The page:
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Profile: D. Gene Witmer (University of Florida)
  1. D. Gene Witmer, William Butchard & Kelly Trogdon (2005). Intrinsicality Without Naturalness. Philosophy and Phenomenological Research 70 (2):326–350.
    Rae Langton and David Lewis have proposed an account of "intrinsic property" that makes use of two notions: being independent of accompaniment and being natural. We find the appeal to the first of these promising; the second notion, however, we find mystifying. In this paper we argue that the appeal to naturalness is not acceptable and offer an alternative definition of intrinsicality. The alternative definition makes crucial use of a notion commonly used by philosophers, namely, the notion of one property (...)
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  2. Carl Gillett & D. Gene Witmer (2001). A "Physical" Need: Physicalism and the Via Negativa. Analysis 61 (272):302–309.
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  3.  23
    D. Gene Witmer (2003). Functionalism and Causal Exclusion. Pacific Philosophical Quarterly 84 (2):198-215.
    Recent work by Jaegwon Kim and others suggest that functionalism leaves mental properties causally inefficacious in some sense. I examine three lines of argument for this conclusion. The first appeals to Occam's Razor; the second appeals to a ban on overdetermination; and the third charges that the kind of response I favor to these arguments forces me to give up "the homogeneity of mental and physical causation". I show how each argument fails. While I concede that a positive theory of (...)
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  4.  86
    D. Gene Witmer (2006). How to Be a (Sort of) A Priori Physicalist. Philosophical Studies 131 (1):185-225.
    What has come to be known as “a priori physicalism” is the thesis, roughly, that the non-physical truths in the actual world can be deduced a priori from a complete physical description of the actual world. To many contemporary philosophers, a priori physicalism seems extremely implausible. In this paper I distinguish two kinds of a priori physicalism. One sort – strict a priori physicalism – I reject as both unmotivated and implausible. The other sort – liberal a priori physicalism – (...)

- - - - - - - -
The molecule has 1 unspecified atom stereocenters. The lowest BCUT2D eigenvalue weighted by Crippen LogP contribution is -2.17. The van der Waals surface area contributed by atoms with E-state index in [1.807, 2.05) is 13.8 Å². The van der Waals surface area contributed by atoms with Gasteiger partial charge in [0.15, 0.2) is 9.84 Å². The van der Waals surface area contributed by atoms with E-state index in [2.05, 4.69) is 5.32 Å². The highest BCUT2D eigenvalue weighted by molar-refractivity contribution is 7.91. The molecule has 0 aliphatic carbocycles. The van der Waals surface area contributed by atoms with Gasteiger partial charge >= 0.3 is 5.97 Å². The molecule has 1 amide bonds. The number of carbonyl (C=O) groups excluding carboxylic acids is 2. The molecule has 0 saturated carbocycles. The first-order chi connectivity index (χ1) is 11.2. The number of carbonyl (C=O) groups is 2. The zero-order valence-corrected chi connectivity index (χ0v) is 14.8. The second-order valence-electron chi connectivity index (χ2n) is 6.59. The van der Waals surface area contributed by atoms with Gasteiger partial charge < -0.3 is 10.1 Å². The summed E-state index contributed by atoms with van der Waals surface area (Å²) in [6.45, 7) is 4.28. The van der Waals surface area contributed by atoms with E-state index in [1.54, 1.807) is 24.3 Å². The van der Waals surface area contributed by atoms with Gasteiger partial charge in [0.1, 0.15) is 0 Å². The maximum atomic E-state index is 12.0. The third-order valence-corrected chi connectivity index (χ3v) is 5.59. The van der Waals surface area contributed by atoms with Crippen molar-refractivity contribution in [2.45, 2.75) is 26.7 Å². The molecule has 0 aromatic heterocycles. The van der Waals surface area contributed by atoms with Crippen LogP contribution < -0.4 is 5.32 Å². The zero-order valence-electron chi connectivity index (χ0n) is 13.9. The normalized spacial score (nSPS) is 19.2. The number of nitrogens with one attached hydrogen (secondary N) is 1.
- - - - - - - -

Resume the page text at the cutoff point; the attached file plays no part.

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  5.  7
    Carl Gillett & D. Gene Witmer (2001). A 'Physical' Need: Physicalism and the Via Negativa. Analysis 61 (4):302-309.
  6.  38
    D. Gene Witmer (2012). Stalking the Elusive Physicalist Thesis. Metascience 21 (1):71-75.
    Stalking the elusive physicalist thesis Content Type Journal Article Pages 1-5 DOI 10.1007/s11016-011-9528-2 Authors D. Gene Witmer, Department of Philosophy, University of Florida, P. O. Box 118545, Gainesville, FL 32611-8545, USA Journal Metascience Online ISSN 1467-9981 Print ISSN 0815-0796.
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  7.  40
    D. Gene Witmer (1999). Supervenience Physicalism and the Problem of Extras. Southern Journal of Philosophy 37 (2):315-31.
  8.  50
    D. Gene Witmer (2000). Locating the Overdetermination Problem. British Journal for the Philosophy of Science 51 (2):273-286.
    Physicalists motivate their position by posing a problem for the opposition: given the causal completeness of physics and the impact of the mental (or, more broadly, the seemingly nonphysical) on the physical, antiphysicalism implies that causal overdetermination is rampant. This argument is, however, equivocal in its use of 'physical'. As Scott Sturgeon has recently argued, if 'physical' means that which is the object of physical theory, completeness is plausible, but the further claim that the mental has a causal impact on (...)
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  9.  17
    D. Gene Witmer (2007). Necessity, Identity, and A Priori Access. Philosophical Topics 35 (1/2):241-263.